Toxic blue-green algae plagues South Florida’s waterways; Governor declares state of emergency

Toxic cyanobacteria, also known as blue-green algae, are once again plaguing waterways in South Florida, including the state’s largest body of freshwater, Lake Okeechobee, which is also the second-largest freshwater body in the contiguous United States.

Since June, the pungent-smelling algae bloom has reportedly covered 90 percent of the lake’s 730-square-mile surface in less than a month’s time. May’s record rainfall in combination with summer warmth have contributed to the algae bloom’s growth.

Algae also polluted Lake Okeechobee and spread to Florida’s beaches in 2016.

The current issue has impacted waterways in seven counties, including Okeechobee, Palm Beach and St. Lucie, prompting Gov. Rick Scott to issue a state of emergency for affected areas.

An algae bloom is on the Caloosahatchee River at the W.P. Franklin Lock and Dam on July 12, 2018, in Alva, Florida. Water releases from Lake Okeechobee toward both Florida coasts will resume Friday amid political backlash and a toxic algae bloom. (AP Photo/Lynne Sladky)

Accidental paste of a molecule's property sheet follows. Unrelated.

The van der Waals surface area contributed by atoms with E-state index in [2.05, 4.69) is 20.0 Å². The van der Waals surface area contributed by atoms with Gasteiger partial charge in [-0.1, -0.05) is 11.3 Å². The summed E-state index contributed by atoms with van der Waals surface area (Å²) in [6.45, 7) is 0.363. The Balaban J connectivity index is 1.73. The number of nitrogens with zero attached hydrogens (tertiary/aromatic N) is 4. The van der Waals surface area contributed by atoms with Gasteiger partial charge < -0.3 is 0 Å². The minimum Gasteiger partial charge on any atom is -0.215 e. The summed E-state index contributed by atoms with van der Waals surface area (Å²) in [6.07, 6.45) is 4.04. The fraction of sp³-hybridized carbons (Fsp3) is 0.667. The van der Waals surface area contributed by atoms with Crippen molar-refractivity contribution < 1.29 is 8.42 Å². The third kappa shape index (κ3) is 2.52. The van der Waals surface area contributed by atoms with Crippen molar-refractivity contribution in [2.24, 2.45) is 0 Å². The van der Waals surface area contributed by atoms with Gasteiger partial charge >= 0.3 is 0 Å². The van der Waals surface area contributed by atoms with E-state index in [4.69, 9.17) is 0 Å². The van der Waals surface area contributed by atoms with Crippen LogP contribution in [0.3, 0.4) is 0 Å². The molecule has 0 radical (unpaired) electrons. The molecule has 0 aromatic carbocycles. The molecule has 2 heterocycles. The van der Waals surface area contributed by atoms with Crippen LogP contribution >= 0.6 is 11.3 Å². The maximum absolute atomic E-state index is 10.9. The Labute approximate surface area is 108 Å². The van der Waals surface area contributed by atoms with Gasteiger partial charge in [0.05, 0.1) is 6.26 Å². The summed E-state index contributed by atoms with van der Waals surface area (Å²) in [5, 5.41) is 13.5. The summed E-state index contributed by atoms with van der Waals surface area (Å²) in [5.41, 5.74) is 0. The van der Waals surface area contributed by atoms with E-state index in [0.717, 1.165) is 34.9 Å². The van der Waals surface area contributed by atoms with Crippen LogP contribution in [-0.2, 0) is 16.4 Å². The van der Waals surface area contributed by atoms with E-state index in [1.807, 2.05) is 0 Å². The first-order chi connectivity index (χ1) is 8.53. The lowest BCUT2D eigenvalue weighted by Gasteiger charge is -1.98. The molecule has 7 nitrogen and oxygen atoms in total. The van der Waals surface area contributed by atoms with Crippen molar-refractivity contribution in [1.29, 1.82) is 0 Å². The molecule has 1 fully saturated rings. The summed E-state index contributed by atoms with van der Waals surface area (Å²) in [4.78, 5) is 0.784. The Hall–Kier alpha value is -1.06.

The order allows the South Florida Water Management District and the Department of Environmental Protection to waive restrictions to store water in additional areas south of Lake Okeechobee, the Sun Sentinel reported.

The blue-green algae pose potential threats to the tourism economy in South Florida during its peak tourism months.

Those living downstream of Lake Okeechobee are particularly concerned about the toxic algae bloom and its health threats as the U.S. Army Corps of Engineers Jacksonville District reopens the floodgates on the lake, releasing water into the Caloosahatchee and St. Lucie estuaries in order to handle the risk of flooding in the region.

“The current conditions at Lake Okeechobee highlight the challenge of balancing the multiple threats to the public – those associated with floodwaters around the lake that are prompting water to be released and those associated with possible downstream exposure to algal toxins in the released water containing cyanobacteria,” said Dr. Diane Mas, REHS/RS, associate at civil and environmental engineering consulting firm Fuss and O’Neill.

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